Energy generation from waste
We are all very aware of what happens when we dispose of waste, whether it is industry waste, private household waste or CO2. We also know that cost-effectiveness is still given priority over sustainability. As more and more waste is dumped, it is increasingly entering the groundwater, soil and atmosphere. The ideal solution would enable us to kill two birds with one stone if we could somehow combine the problems related to increasing environmental contamination and anthropogenic global warming with the problem of finite resources. What would be more natural than that? Waste is a sustainable source of energy. How can this source be tapped?
Germany is heavily dependent on imported fossil energy: up to 97 per cent of all mineral oil, 83 per cent of gas and around 61 per cent of stone coal is imported. Both German and European energy and environment policies are aimed at using waste as renewable source of energy. The twin objectives are to create power from waste and reduce the amount of waste and CO2 produced. In Germany, (according to official statistics from the German Environment Agency) around 380 million t of waste were produced in 2008, of which 24 million t were converted into energy. The German Environment Agency plans to increase the use of waste for energy production. The life sciences are likely to play a pivotal role in this plan.
Small organisms with great capabilities
Modern waste disposal can be used to generate energy in the form of heat and power using the cogeneration of heat and power by burning bulky goods or biological waste. Energy can also be extracted from organic compounds using chemical or biotechnological methods. However, innovative methods must be efficient. For example, organic waste could be processed in sewage plants or waste dumps, as is the case of a plant operated by the Heidelberg Association for Sewage Treatment (Abwasserzweckverband, AZV) where microorganisms are used in a two-stage high-performance process to ferment organic waste developed by the Fraunhofer IGB in Stuttgart. This method reduces the quantity of waste at the same time as releasing biogas that can be used for energy generation.
Another example is bacterial fuel cells that can directly produce power from organic compounds. So-called exoelectrogenic microorganisms that use specialised enzymes and membrane proteins are able to degrade carbon compounds to produce energy. This process leads to the release of electrons that are transported to the outside across the cell membrane. These electrons can be directly fed into an electric system using special electrodes. Algal biotechnology is specifically directed at using the waste product CO2: Algae and plants are both able to turn CO2 into biomass by way of photosynthesis, and scientists are able to genetically modify the algae quite easily. In a pilot facility close to the city of Aachen, algae are grown in the waste gas stream of a coal power station operated by RWE. The algae convert the emitted CO2 into carbon compounds that can be used for the production of materials and energy.
Setting the course for the future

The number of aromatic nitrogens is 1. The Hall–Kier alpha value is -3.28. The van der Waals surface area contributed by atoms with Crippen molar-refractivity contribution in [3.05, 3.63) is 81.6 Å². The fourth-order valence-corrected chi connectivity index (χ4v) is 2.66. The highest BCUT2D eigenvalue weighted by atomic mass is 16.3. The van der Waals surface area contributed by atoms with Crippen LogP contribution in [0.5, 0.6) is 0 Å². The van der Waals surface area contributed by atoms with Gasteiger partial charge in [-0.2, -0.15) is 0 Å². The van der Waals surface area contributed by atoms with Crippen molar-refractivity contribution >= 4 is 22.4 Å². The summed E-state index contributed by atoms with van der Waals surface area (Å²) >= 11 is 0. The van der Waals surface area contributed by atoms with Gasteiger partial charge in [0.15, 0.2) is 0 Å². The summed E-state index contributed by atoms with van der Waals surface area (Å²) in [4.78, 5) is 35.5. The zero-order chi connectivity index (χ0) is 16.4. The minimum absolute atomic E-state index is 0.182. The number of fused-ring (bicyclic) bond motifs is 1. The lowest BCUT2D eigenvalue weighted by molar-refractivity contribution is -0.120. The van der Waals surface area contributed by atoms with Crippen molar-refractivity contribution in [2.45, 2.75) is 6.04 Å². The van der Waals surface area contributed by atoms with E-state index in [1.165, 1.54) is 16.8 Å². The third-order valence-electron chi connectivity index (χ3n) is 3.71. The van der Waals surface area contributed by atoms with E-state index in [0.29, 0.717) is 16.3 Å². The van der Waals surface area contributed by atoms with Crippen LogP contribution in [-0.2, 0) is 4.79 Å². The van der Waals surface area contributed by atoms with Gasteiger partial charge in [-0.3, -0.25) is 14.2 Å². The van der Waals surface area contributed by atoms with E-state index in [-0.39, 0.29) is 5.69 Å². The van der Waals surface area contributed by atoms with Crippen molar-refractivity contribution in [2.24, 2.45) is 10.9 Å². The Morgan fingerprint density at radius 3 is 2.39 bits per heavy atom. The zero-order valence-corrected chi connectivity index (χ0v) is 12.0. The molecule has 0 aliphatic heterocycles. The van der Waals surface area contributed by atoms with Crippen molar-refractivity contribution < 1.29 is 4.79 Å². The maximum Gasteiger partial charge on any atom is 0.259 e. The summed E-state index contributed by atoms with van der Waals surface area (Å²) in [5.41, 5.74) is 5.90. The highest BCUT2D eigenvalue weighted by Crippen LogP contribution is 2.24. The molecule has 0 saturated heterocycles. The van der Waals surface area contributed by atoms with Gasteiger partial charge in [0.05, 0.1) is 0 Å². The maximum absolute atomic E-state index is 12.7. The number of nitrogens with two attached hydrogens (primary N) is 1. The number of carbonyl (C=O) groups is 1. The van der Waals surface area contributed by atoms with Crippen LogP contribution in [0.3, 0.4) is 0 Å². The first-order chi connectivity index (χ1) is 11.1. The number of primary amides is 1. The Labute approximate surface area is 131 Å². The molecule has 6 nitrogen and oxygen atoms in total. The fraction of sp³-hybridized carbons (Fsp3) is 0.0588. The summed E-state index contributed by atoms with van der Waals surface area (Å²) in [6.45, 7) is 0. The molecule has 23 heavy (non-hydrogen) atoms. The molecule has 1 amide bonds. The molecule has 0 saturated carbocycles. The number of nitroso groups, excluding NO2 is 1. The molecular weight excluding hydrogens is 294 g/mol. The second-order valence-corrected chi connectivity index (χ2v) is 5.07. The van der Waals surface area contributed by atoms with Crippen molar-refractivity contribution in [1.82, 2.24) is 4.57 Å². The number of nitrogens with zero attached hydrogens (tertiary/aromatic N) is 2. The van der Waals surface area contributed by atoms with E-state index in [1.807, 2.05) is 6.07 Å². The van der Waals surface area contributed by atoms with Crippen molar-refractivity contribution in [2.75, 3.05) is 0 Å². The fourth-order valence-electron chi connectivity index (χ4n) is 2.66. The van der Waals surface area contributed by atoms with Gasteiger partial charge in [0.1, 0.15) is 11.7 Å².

Politicians attach great importance to the energy production potential of the waste industry and are making efforts to promote this by putting favourable conditions in place. One key piece of legislation is the "Renewable Energies Law" which came into effect in its amended form on 1st January 2009. The Law was created to promote and develop the generation of regenerative energy in Germany and it guarantees the feeding of energy generated from renewable resources into the existing energy network as well as establishing a compensation scheme that requires the operators of power supply systems to pay a specified sum to the producers of electricity from renewable sources. The sum includes a basic amount that is graded according to electrical performance classes and bonuses that reward producers for the use of waste for the generation of energy, amongst other things.
In addition to legal incentives, the legislators are also trying to create stimuli for research, one example of which is the "Bioenergy - breaking new ground" idea competition launched as part of the BioEnergy 2021 funding initiative of the German Ministry of Education and Research (BMBF). This competition calls on young researchers to submit applications detailing new scientific ideas and concepts. A team of scientists from Freiburg was awarded a prize in 2010 for its research on bacterial fuel cells. Finding a way to exploit the potential of energy produced from waste is a huge challenge for research and technology. Scientists still need to considerably improve the efficiency of methods in order to increase the proportion of energy produced from waste materials. And this requires the participation of scientists from all disciplines: materials researchers, microsystems engineers, biologists, chemists, physicists and others. Of course, waste will not be expected to become the only source of energy in the future. Politicians and scientists agree that the generation of energy depends on a balanced mixture of resources. Waste as energy source has a decisive advantage over agriculturally produced biomass: Energetically interesting crops such as rape or short-rotation plantations require cultivation areas that are in direct competition with the production of food, whereas waste does not. In fact, the opposite is true - the combustion of waste frees up land, so killing two birds with one stone.